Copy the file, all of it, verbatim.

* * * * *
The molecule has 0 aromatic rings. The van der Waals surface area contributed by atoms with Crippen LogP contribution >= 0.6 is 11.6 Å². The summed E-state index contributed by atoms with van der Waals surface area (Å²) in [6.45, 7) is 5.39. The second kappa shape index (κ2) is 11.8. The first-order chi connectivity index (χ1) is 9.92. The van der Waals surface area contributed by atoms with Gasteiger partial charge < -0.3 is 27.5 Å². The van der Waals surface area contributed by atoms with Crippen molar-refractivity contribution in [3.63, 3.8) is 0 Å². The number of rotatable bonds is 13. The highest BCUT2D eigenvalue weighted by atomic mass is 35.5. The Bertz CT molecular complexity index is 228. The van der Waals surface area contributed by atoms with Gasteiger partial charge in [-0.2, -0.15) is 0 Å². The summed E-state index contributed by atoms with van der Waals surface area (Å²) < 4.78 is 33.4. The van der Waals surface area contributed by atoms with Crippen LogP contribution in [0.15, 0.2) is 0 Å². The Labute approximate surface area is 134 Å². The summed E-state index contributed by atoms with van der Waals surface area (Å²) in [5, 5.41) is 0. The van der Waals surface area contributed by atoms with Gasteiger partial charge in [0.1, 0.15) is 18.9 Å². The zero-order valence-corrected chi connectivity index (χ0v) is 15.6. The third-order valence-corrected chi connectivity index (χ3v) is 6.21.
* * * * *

The molecule has 0 aromatic rings. The van der Waals surface area contributed by atoms with Crippen LogP contribution >= 0.6 is 11.6 Å². The summed E-state index contributed by atoms with van der Waals surface area (Å²) in [6.45, 7) is 5.39. The second kappa shape index (κ2) is 11.8. The first-order chi connectivity index (χ1) is 9.92. The van der Waals surface area contributed by atoms with Gasteiger partial charge < -0.3 is 27.5 Å². The van der Waals surface area contributed by atoms with Crippen molar-refractivity contribution in [3.63, 3.8) is 0 Å². The number of rotatable bonds is 13. The highest BCUT2D eigenvalue weighted by atomic mass is 35.5. The Bertz CT molecular complexity index is 228. The van der Waals surface area contributed by atoms with Gasteiger partial charge in [-0.2, -0.15) is 0 Å². The summed E-state index contributed by atoms with van der Waals surface area (Å²) < 4.78 is 33.4. The van der Waals surface area contributed by atoms with Crippen LogP contribution in [0.15, 0.2) is 0 Å². The Labute approximate surface area is 134 Å². The summed E-state index contributed by atoms with van der Waals surface area (Å²) in [5, 5.41) is 0. The van der Waals surface area contributed by atoms with Gasteiger partial charge in [0.1, 0.15) is 18.9 Å². The zero-order valence-corrected chi connectivity index (χ0v) is 15.6. The third-order valence-corrected chi connectivity index (χ3v) is 6.21.